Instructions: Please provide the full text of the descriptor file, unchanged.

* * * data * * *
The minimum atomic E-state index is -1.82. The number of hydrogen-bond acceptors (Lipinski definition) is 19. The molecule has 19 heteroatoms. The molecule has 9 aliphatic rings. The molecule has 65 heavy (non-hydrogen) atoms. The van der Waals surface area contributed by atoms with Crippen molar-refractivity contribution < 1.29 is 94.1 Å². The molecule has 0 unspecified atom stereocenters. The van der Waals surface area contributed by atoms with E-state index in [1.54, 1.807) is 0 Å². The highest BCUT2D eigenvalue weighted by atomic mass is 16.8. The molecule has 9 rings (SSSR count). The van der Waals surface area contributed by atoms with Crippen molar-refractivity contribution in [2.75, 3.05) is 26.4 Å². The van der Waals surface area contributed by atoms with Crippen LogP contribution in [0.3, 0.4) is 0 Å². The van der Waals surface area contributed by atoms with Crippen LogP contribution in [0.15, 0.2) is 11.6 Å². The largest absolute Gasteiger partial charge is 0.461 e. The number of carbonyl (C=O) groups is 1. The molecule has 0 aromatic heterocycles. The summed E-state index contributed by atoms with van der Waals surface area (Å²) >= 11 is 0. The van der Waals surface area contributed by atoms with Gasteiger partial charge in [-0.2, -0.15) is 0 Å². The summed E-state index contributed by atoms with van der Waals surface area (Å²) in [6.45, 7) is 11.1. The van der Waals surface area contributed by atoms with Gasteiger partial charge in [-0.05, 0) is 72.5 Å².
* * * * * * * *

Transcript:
The minimum atomic E-state index is -1.82. The number of hydrogen-bond acceptors (Lipinski definition) is 19. The molecule has 19 heteroatoms. The molecule has 9 aliphatic rings. The molecule has 65 heavy (non-hydrogen) atoms. The van der Waals surface area contributed by atoms with Crippen molar-refractivity contribution < 1.29 is 94.1 Å². The molecule has 0 unspecified atom stereocenters. The van der Waals surface area contributed by atoms with E-state index in [1.54, 1.807) is 0 Å². The highest BCUT2D eigenvalue weighted by atomic mass is 16.8. The molecule has 9 rings (SSSR count). The van der Waals surface area contributed by atoms with Crippen molar-refractivity contribution in [2.75, 3.05) is 26.4 Å². The van der Waals surface area contributed by atoms with Crippen LogP contribution in [0.3, 0.4) is 0 Å². The van der Waals surface area contributed by atoms with Crippen LogP contribution in [0.15, 0.2) is 11.6 Å². The largest absolute Gasteiger partial charge is 0.461 e. The number of carbonyl (C=O) groups is 1. The molecule has 0 aromatic heterocycles. The summed E-state index contributed by atoms with van der Waals surface area (Å²) >= 11 is 0. The van der Waals surface area contributed by atoms with Gasteiger partial charge in [-0.2, -0.15) is 0 Å². The summed E-state index contributed by atoms with van der Waals surface area (Å²) in [6.45, 7) is 11.1. The van der Waals surface area contributed by atoms with Gasteiger partial charge in [-0.05, 0) is 72.5 Å².